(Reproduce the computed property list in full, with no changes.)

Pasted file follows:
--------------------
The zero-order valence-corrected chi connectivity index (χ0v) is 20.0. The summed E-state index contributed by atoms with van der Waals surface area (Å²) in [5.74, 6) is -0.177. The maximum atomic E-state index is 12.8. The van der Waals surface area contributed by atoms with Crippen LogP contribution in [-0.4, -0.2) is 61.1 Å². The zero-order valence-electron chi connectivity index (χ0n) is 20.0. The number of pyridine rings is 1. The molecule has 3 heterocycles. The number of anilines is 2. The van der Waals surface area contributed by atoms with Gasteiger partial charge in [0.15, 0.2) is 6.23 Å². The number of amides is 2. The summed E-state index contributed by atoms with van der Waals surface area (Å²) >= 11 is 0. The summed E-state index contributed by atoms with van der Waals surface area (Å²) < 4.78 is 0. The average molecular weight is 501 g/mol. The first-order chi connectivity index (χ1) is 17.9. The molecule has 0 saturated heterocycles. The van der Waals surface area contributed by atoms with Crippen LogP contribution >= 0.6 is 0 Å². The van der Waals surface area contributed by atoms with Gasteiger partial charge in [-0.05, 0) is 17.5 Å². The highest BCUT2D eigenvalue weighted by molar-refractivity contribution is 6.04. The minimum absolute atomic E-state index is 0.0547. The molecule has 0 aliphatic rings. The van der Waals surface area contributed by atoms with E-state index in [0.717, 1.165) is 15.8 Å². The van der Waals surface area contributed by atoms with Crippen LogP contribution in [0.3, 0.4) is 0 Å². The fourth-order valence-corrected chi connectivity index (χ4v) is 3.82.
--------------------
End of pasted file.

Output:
The zero-order valence-corrected chi connectivity index (χ0v) is 20.0. The summed E-state index contributed by atoms with van der Waals surface area (Å²) in [5.74, 6) is -0.177. The maximum atomic E-state index is 12.8. The van der Waals surface area contributed by atoms with Crippen LogP contribution in [-0.4, -0.2) is 61.1 Å². The zero-order valence-electron chi connectivity index (χ0n) is 20.0. The number of pyridine rings is 1. The molecule has 3 heterocycles. The number of anilines is 2. The van der Waals surface area contributed by atoms with Gasteiger partial charge in [0.15, 0.2) is 6.23 Å². The number of amides is 2. The summed E-state index contributed by atoms with van der Waals surface area (Å²) >= 11 is 0. The summed E-state index contributed by atoms with van der Waals surface area (Å²) < 4.78 is 0. The average molecular weight is 501 g/mol. The first-order chi connectivity index (χ1) is 17.9. The molecule has 0 saturated heterocycles. The van der Waals surface area contributed by atoms with Crippen LogP contribution >= 0.6 is 0 Å². The van der Waals surface area contributed by atoms with Gasteiger partial charge in [-0.05, 0) is 17.5 Å². The highest BCUT2D eigenvalue weighted by molar-refractivity contribution is 6.04. The minimum absolute atomic E-state index is 0.0547. The molecule has 0 aliphatic rings. The van der Waals surface area contributed by atoms with E-state index in [0.717, 1.165) is 15.8 Å². The van der Waals surface area contributed by atoms with Crippen LogP contribution in [0.3, 0.4) is 0 Å². The fourth-order valence-corrected chi connectivity index (χ4v) is 3.82.